The Joy of Homework
This month I invited a guest blogger, Diane.
Think to a time when you were in a class and couldn’t understand the instructor. If you were not interested in the material, probably you shrugged it off and moved on. But if you did want to learn, it was different. Maybe not understanding the instructor made you feel anxious, helpless, frustrated or even angry. Did you feel this way because the instructor was not very good, or was it that you didn’t do your homework?
In this school of life, we are here to learn our lessons. The master teachers—those at the level of Jesus, Buddha, Krishna, Moses, as well as others not as well-known but nevertheless at a high level of spiritual attainment—teach how to behave in this Planet Earth classroom, and how to pass small tests, big tests, and the final exam (death). If we don’t understand our lessons, then we feel unprepared and overwhelmed when tests come, as inevitably they will.
When Jesus teaches, “Be ye therefore perfect, even as your Father in heaven is perfect” (Matthew 5:48), what lesson are we to draw? It sounds like an impossible command.
Confronted with a lesson we don’t understand, such as the one above, we must decide how to respond. If trust in the teacher is shallow, we will blame the teacher and disregard the lesson. But suppose you have reached that point where you trust the teacher. In that case, all you can do is say, “I don’t understand this yet.” Then do something about it.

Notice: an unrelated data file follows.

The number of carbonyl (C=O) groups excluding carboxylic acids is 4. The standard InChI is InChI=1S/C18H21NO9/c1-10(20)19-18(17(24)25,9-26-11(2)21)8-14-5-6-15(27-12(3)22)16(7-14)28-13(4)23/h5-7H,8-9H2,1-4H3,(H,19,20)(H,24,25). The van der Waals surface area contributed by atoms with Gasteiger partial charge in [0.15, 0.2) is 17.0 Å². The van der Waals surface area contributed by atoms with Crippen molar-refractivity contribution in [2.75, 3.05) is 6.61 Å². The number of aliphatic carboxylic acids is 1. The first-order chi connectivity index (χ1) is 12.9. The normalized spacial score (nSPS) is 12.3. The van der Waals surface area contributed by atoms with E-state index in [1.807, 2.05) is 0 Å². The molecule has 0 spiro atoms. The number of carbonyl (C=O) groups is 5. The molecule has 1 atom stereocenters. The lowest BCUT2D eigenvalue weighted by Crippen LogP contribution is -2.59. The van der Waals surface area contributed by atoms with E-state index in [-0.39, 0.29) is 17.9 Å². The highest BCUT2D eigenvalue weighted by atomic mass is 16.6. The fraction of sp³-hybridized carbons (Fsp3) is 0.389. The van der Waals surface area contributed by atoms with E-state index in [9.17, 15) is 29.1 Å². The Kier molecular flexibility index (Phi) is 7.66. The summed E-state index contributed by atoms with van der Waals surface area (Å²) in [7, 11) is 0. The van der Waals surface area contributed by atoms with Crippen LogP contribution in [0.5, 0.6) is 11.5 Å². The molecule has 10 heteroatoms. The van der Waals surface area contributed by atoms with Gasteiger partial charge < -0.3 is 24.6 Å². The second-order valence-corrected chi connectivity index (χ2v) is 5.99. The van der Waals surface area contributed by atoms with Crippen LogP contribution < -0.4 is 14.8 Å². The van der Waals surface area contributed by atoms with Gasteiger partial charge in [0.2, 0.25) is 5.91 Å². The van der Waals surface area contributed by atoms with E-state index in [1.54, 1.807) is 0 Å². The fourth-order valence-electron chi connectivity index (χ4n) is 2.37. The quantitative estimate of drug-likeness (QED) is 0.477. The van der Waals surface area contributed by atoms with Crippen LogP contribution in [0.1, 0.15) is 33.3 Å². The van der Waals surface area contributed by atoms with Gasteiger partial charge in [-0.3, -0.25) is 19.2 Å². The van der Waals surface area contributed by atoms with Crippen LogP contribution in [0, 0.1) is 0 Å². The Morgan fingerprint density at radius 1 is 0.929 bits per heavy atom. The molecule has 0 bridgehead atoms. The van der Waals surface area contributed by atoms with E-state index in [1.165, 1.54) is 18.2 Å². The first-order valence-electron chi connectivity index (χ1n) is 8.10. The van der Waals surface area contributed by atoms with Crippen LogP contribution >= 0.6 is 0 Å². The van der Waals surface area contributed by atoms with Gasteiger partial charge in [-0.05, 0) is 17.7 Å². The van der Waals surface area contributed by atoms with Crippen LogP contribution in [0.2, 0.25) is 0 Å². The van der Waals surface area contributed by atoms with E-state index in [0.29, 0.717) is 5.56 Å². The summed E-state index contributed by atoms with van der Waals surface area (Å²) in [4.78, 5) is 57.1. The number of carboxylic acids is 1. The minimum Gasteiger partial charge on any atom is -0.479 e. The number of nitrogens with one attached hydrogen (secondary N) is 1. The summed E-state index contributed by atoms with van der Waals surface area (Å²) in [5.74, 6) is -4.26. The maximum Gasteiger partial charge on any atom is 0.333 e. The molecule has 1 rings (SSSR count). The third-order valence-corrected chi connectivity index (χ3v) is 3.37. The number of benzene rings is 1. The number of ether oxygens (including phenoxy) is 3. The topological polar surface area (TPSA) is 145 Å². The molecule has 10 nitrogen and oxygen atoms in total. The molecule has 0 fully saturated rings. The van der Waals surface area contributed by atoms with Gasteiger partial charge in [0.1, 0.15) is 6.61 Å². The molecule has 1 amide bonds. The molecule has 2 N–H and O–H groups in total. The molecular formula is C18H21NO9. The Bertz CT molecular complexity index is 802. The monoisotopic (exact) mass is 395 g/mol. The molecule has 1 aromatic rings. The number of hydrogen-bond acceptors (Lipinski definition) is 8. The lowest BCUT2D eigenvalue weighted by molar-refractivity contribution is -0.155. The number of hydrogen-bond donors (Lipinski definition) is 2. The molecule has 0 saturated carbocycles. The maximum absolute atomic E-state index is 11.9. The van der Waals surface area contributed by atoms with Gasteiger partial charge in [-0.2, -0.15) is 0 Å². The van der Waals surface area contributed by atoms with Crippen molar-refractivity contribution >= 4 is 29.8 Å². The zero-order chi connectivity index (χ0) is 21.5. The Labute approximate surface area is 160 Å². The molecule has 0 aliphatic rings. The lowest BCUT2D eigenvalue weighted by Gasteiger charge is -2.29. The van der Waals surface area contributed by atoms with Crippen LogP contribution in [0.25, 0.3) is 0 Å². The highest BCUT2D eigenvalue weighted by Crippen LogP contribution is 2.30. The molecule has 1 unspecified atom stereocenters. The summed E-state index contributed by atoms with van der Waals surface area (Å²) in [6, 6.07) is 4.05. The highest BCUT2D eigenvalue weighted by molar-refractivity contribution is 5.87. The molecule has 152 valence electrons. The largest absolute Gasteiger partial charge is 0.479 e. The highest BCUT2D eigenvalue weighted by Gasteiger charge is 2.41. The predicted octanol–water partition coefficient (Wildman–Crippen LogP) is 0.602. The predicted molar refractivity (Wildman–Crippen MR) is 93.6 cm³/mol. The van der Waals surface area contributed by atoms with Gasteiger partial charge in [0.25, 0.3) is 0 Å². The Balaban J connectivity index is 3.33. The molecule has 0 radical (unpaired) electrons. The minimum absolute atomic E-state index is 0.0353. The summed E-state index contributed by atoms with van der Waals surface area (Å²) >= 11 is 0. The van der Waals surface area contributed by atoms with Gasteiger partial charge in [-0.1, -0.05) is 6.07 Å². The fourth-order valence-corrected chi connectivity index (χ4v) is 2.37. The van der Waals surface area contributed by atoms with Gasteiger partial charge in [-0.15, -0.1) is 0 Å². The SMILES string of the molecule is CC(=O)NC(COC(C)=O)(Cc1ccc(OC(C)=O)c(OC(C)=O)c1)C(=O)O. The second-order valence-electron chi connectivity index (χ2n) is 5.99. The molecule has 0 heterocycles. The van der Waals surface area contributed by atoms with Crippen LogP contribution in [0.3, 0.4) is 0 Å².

A meditation practice will help you. Doing this “homework” will prepare you to understand at the level from which the masters teach.
Here’s the rub. Many books, lectures, and articles on meditation present meditation as easier than falling off a log. I think this is misleading and causes many people to quit in shame and discouragement, feeling that they are not good enough. For a few, meditation is easy. For most, it is not. As a longtime meditator, all I can say is that it has become easier. I continue because by doing my daily “homework,” I get glimpses into the states described by the master teachers and insights into their teachings. These glimpses are brief, sometimes very brief, and far between. Yet they are vivid, uplifting, and keep me going—and wanting to learn more.
For me, this growing understanding is meditation’s greatest benefit. The other benefits are a nice bonus. Researchers tell us that meditation decreases blood pressure, respiration, pulse, and stress hormones; that practice will improve mood, emotional control, memory, ability to learn, and provide a host of other benefits. (Google “benefits of meditation” and read up! You will find it inspiring!)
The next time you want to study your own scriptures, try this before you start reading. Say a short prayer for understanding. Then, sit up straight, chest lifted, chin level with the floor, be alert yet relaxed. Let your breath lengthen and soften as you breathe through your nose. Breathe deeply enough so your belly gently moves with each breath. Concentrating on its flow, notice that the breath feels cool as it enters your nose, and warm as it leaves. Continue for 2-3 minutes. Then, release your concentration on the breath, and breathe normally for a few breaths before gently opening your eyes and starting your reading.
See if this short meditative preparation makes a difference in your understanding. If you feel to, share your findings in the comments.